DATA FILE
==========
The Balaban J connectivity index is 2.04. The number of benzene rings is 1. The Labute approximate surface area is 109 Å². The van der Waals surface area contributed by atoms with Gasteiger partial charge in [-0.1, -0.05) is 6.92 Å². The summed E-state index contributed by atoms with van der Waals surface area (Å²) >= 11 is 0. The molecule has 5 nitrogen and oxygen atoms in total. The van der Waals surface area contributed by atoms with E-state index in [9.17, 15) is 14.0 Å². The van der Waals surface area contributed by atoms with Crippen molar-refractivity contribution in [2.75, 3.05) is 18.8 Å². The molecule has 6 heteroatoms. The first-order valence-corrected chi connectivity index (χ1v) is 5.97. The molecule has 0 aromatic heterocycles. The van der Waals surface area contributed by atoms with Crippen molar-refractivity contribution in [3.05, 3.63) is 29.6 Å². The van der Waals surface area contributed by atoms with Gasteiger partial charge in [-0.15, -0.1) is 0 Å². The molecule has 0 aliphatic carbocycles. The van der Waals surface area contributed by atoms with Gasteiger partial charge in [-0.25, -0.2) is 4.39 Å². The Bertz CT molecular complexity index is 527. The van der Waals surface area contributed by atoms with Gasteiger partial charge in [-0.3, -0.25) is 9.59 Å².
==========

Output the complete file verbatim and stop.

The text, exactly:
The Balaban J connectivity index is 2.04. The number of benzene rings is 1. The Labute approximate surface area is 109 Å². The van der Waals surface area contributed by atoms with Gasteiger partial charge in [-0.1, -0.05) is 6.92 Å². The summed E-state index contributed by atoms with van der Waals surface area (Å²) >= 11 is 0. The molecule has 5 nitrogen and oxygen atoms in total. The van der Waals surface area contributed by atoms with E-state index in [9.17, 15) is 14.0 Å². The van der Waals surface area contributed by atoms with Crippen molar-refractivity contribution in [2.75, 3.05) is 18.8 Å². The molecule has 6 heteroatoms. The first-order valence-corrected chi connectivity index (χ1v) is 5.97. The molecule has 0 aromatic heterocycles. The van der Waals surface area contributed by atoms with Crippen molar-refractivity contribution in [3.05, 3.63) is 29.6 Å². The van der Waals surface area contributed by atoms with Gasteiger partial charge in [-0.15, -0.1) is 0 Å². The molecule has 0 aliphatic carbocycles. The van der Waals surface area contributed by atoms with Gasteiger partial charge in [-0.25, -0.2) is 4.39 Å². The Bertz CT molecular complexity index is 527. The van der Waals surface area contributed by atoms with Gasteiger partial charge in [-0.3, -0.25) is 9.59 Å².